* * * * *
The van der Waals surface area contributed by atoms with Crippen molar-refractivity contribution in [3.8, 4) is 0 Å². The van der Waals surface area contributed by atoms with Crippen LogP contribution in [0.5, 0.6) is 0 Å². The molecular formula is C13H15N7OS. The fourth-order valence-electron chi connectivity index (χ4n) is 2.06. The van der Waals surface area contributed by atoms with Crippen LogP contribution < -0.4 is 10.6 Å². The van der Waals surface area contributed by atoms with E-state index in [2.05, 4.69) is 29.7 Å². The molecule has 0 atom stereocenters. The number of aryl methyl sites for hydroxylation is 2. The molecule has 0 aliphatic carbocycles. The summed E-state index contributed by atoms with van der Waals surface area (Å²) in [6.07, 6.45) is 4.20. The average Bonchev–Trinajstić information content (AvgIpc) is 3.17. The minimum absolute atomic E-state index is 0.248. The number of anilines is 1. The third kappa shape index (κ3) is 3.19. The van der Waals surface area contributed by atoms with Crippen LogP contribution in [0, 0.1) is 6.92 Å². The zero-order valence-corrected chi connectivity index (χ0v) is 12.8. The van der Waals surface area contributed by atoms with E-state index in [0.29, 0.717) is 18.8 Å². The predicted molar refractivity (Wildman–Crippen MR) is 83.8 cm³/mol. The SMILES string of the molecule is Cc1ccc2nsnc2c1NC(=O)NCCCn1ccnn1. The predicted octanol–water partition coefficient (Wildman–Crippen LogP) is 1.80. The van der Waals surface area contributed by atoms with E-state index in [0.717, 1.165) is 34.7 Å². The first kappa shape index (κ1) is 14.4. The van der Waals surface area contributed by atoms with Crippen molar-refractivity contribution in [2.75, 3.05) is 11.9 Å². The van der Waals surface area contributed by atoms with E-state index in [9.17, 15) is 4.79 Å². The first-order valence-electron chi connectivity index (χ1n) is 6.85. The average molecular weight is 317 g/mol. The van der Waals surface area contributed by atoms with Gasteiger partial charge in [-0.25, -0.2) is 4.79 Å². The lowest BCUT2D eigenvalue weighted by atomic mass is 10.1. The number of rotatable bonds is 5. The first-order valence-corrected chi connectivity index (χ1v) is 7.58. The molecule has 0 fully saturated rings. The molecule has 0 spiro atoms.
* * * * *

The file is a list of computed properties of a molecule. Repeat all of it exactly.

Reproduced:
The van der Waals surface area contributed by atoms with Crippen molar-refractivity contribution in [3.8, 4) is 0 Å². The van der Waals surface area contributed by atoms with Crippen LogP contribution in [0.5, 0.6) is 0 Å². The molecular formula is C13H15N7OS. The fourth-order valence-electron chi connectivity index (χ4n) is 2.06. The van der Waals surface area contributed by atoms with Crippen LogP contribution < -0.4 is 10.6 Å². The van der Waals surface area contributed by atoms with E-state index in [2.05, 4.69) is 29.7 Å². The molecule has 0 atom stereocenters. The number of aryl methyl sites for hydroxylation is 2. The molecule has 0 aliphatic carbocycles. The summed E-state index contributed by atoms with van der Waals surface area (Å²) in [6.07, 6.45) is 4.20. The average Bonchev–Trinajstić information content (AvgIpc) is 3.17. The minimum absolute atomic E-state index is 0.248. The number of anilines is 1. The third kappa shape index (κ3) is 3.19. The van der Waals surface area contributed by atoms with Crippen LogP contribution in [0, 0.1) is 6.92 Å². The zero-order valence-corrected chi connectivity index (χ0v) is 12.8. The van der Waals surface area contributed by atoms with E-state index in [0.29, 0.717) is 18.8 Å². The predicted molar refractivity (Wildman–Crippen MR) is 83.8 cm³/mol. The SMILES string of the molecule is Cc1ccc2nsnc2c1NC(=O)NCCCn1ccnn1. The predicted octanol–water partition coefficient (Wildman–Crippen LogP) is 1.80. The van der Waals surface area contributed by atoms with E-state index in [0.717, 1.165) is 34.7 Å². The first kappa shape index (κ1) is 14.4. The van der Waals surface area contributed by atoms with Crippen molar-refractivity contribution in [2.75, 3.05) is 11.9 Å². The van der Waals surface area contributed by atoms with E-state index in [9.17, 15) is 4.79 Å². The first-order valence-electron chi connectivity index (χ1n) is 6.85. The average molecular weight is 317 g/mol. The van der Waals surface area contributed by atoms with Gasteiger partial charge in [-0.25, -0.2) is 4.79 Å². The lowest BCUT2D eigenvalue weighted by atomic mass is 10.1. The number of rotatable bonds is 5. The first-order valence-corrected chi connectivity index (χ1v) is 7.58. The molecule has 0 fully saturated rings. The molecule has 0 spiro atoms.